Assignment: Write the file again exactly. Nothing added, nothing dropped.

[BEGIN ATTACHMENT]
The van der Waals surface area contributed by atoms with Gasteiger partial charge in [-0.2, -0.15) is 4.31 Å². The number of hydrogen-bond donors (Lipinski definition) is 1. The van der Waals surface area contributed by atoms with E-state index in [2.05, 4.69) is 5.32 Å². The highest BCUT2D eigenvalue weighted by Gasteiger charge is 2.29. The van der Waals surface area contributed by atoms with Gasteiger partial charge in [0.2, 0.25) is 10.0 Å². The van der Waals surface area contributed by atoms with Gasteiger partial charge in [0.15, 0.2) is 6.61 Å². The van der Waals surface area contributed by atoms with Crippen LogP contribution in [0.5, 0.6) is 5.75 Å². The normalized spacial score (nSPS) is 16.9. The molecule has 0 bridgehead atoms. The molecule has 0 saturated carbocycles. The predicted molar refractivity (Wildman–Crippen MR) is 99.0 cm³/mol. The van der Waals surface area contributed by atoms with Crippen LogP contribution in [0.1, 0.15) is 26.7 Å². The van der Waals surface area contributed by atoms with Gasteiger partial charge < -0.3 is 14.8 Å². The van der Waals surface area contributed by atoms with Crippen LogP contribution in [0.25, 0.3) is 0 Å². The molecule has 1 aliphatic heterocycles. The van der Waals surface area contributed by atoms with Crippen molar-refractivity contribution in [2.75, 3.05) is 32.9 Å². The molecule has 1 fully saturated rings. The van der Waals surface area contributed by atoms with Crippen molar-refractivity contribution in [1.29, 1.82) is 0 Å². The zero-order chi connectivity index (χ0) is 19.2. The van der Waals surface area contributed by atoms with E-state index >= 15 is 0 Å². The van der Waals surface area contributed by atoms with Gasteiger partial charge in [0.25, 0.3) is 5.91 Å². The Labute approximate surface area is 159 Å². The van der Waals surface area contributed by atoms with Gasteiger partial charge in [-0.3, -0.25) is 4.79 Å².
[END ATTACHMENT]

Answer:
The van der Waals surface area contributed by atoms with Gasteiger partial charge in [-0.2, -0.15) is 4.31 Å². The number of hydrogen-bond donors (Lipinski definition) is 1. The van der Waals surface area contributed by atoms with E-state index in [2.05, 4.69) is 5.32 Å². The highest BCUT2D eigenvalue weighted by Gasteiger charge is 2.29. The van der Waals surface area contributed by atoms with Gasteiger partial charge in [0.2, 0.25) is 10.0 Å². The van der Waals surface area contributed by atoms with Gasteiger partial charge in [0.15, 0.2) is 6.61 Å². The van der Waals surface area contributed by atoms with Crippen LogP contribution in [0.5, 0.6) is 5.75 Å². The normalized spacial score (nSPS) is 16.9. The molecule has 0 bridgehead atoms. The molecule has 0 saturated carbocycles. The predicted molar refractivity (Wildman–Crippen MR) is 99.0 cm³/mol. The van der Waals surface area contributed by atoms with Crippen LogP contribution in [0.1, 0.15) is 26.7 Å². The van der Waals surface area contributed by atoms with Gasteiger partial charge < -0.3 is 14.8 Å². The van der Waals surface area contributed by atoms with Crippen LogP contribution in [0.25, 0.3) is 0 Å². The molecule has 1 aliphatic heterocycles. The van der Waals surface area contributed by atoms with Crippen molar-refractivity contribution in [2.75, 3.05) is 32.9 Å². The molecule has 1 fully saturated rings. The van der Waals surface area contributed by atoms with Crippen molar-refractivity contribution in [1.29, 1.82) is 0 Å². The zero-order chi connectivity index (χ0) is 19.2. The van der Waals surface area contributed by atoms with E-state index >= 15 is 0 Å². The van der Waals surface area contributed by atoms with Gasteiger partial charge in [0.25, 0.3) is 5.91 Å². The Labute approximate surface area is 159 Å². The van der Waals surface area contributed by atoms with Gasteiger partial charge in [-0.3, -0.25) is 4.79 Å².